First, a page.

7 mins

Dominica: Surviving the storm

When Dominica was hit by a tropical storm in August 2015, floods destroyed everything in their paths. But the 'Nature Island' is bouncing back, says Paul Crask – and it's more vibrant and vivacious than ever

Emerald pool waterfall in Dominica (Shutterstock)
They say that if you stand still for long enough on Dominica, things will grow on you. It’s easy to believe when you look around. There is so much wilderness, much of it still untrodden, and so many mountains, waterfalls and rivers crammed into this diminutive eastern Caribbean island, that it makes your head spin.

Dominica has such infinite appeal to nature lovers, adventurers and people who love the freedom of the great outdoors. It’s fairly certain you’ll get wet, muddy and sweaty when you visit this place, but it makes you feel alive.

Often confused with the Dominican Republic, Dominica has stayed well off the Caribbean’s beaten path for years; almost a whispered secret between travellers who are in the know. And, in very many ways, this is part of its appeal. Save for cruise ship arrivals, when day-trippers descend on accessible sites and souvenir markets, and carnival time when the streets are full of colourful parades and revellers, crowds are few here. You could walk a trail all day and never see a soul.

But Dominica did make the headlines recently, albeit rather fleetingly. On 27 August, during the peak of the Atlantic hurricane season, tropical storm Erika ravaged the island. This was supposed to be a quiet hurricane season, tempered by the so-called el niño effect, and so Erika caught everyone completely by surprise.

Damage after the storm (Paul Crask)

It turned out to be the worst storm the country had experienced since the wrath of Hurricane David in 1979. This time there was very little wind, but instead almost a foot of rain fell in just a matter of hours. The island overflowed. Rivers became raging torrents, hillsides and forests turned into deadly landslides. Homes were buried, roads were wrecked, bridges were washed out to sea and, tragically, an estimated 30 lives were lost.

Regional island neighbours were quickest to react, sending helicopters and emergency aid, and Dominicans worked 24/7 clearing blocked roads, the flooded capital and the main airport, and re-establishing water, telecoms and power supplies. One village in the south was entirely evacuated, another is still cut off, but islanders are beginning to dust themselves off and get back on their feet again.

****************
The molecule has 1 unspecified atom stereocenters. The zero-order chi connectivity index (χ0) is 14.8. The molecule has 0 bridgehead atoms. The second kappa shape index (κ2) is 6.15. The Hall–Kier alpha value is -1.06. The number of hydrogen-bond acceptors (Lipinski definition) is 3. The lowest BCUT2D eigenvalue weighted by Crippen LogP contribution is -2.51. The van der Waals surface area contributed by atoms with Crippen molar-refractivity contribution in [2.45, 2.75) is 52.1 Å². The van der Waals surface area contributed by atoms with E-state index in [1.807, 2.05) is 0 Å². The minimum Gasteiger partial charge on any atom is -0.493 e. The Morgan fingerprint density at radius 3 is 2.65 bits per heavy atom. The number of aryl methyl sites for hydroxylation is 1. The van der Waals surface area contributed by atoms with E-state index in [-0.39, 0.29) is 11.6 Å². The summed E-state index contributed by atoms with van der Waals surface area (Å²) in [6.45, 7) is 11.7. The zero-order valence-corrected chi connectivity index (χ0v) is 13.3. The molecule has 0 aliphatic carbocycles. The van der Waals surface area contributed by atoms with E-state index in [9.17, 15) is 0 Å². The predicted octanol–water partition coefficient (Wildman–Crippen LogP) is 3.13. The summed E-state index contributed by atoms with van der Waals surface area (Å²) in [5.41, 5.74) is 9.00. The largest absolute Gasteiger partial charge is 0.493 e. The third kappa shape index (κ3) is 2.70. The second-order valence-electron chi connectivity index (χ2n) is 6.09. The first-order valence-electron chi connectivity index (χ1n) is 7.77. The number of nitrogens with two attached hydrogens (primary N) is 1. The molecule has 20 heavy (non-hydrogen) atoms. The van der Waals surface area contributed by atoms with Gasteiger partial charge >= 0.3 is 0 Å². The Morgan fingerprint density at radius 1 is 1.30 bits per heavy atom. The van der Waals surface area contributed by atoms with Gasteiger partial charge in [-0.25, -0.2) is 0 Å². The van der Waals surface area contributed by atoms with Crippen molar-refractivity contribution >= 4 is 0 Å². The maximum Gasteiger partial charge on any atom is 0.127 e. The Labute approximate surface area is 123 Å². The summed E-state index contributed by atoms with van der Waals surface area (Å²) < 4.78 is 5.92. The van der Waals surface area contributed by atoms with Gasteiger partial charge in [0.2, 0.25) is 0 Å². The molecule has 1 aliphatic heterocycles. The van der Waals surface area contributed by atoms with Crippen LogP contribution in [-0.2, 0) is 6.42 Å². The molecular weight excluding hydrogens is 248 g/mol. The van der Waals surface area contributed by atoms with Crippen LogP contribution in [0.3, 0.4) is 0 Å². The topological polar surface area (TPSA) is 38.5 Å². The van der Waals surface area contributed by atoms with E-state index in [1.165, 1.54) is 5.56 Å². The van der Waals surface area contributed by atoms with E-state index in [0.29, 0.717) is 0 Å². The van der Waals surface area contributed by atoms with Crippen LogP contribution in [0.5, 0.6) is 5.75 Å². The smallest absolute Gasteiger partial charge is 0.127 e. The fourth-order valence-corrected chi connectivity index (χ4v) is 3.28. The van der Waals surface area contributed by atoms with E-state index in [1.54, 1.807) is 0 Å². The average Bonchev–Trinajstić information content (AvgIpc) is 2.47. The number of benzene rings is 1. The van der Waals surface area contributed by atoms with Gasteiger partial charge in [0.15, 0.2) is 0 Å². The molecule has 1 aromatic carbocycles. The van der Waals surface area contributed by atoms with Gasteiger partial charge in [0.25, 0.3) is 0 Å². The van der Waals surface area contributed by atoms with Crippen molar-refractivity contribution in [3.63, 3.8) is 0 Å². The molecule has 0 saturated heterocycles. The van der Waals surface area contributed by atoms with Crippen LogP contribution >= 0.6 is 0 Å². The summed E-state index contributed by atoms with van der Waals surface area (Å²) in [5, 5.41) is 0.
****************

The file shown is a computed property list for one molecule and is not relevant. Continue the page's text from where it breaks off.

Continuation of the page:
Damage after the storm (Paul Crask)
Damage after the storm (Paul Crask)

Rivers now look rather wide and barren, open wounds that are strewn with boulders the size of cars. But it won’t be for long. Already green shoots are growing, appearing between the cracks, and very soon nature will have softened the raw edges and hidden some of the physical, if not the emotional scars that tropical storm Erika has left behind.

In the immediate aftermath of the storm Dominica needed emergency assistance, but now, as it emerges from the disaster, this small island nation needs financial aid from richer countries so it can rebuild broken its roads and bridges, its schools and its homes. It can’t do all this by itself – it’s an immense and expensive challenge.

Conscious, nature-loving travellers can help in a small but very direct way by making a trip to the Caribbean’s nature island sooner rather than later, for its economy depends on an already fragile eco tourism sector that cannot be allowed to be further battered, and money spent will filter through to the people who really need it.

Dominica has nine active volcanoes – one of the greatest concentrations in the world – it has diverse natural habitats including swathes of cloud, montane and rain forest, and it has hundreds of rivers, cascades and waterfalls. Volcanic activity is evident and accessible in the form of effervescent fumaroles, steaming calderas, mineral rich hot springs, and the second largest boiling lake in the world.

Boats on Soufriere Bay (Shutterstock)
Boats on Soufriere Bay (Shutterstock)

Joining the dots is a vast network of walking trails that were originally created by the island’s indigenous Amerindians, the Kalinago, and by escaped slaves (Maroons) who had secret camps in the deep forests of the elevated interior during colonial times. The 14 segment 200km Waitukubuli National Trail is unique to the region, and the 7,000 hectare Morne Trois Pitons National Park is a UNESCO World Heritage Site. It is an amazing little corner of the world.

The majority of Dominica’s hotels, eco retreats and self-catering cottages are open for business again, and where once were bridges, there are now cross-country detours and exhilarating 4x4 river crossings. But that’s all part of the adventure. It’s why you come.

Dominica’s pristine coral reefs and dramatic abyssal drop-offs were undamaged by the storm, and the resident sperm whale population never left. Momentarily down, but never out, Dominica is open for business again for those who are lucky enough to have heard of it.

Paul Crask lives on Dominica. He is a writer, editor, and author of two Bradt Travel Guides. His Dominica Traveller magazine will be available on the island and online from October 2015 and the third edition of his comprehensive Bradt Dominica travel guide from October 2016.

Main image: Emerald pool waterfall in Dominica (Shutterstock)

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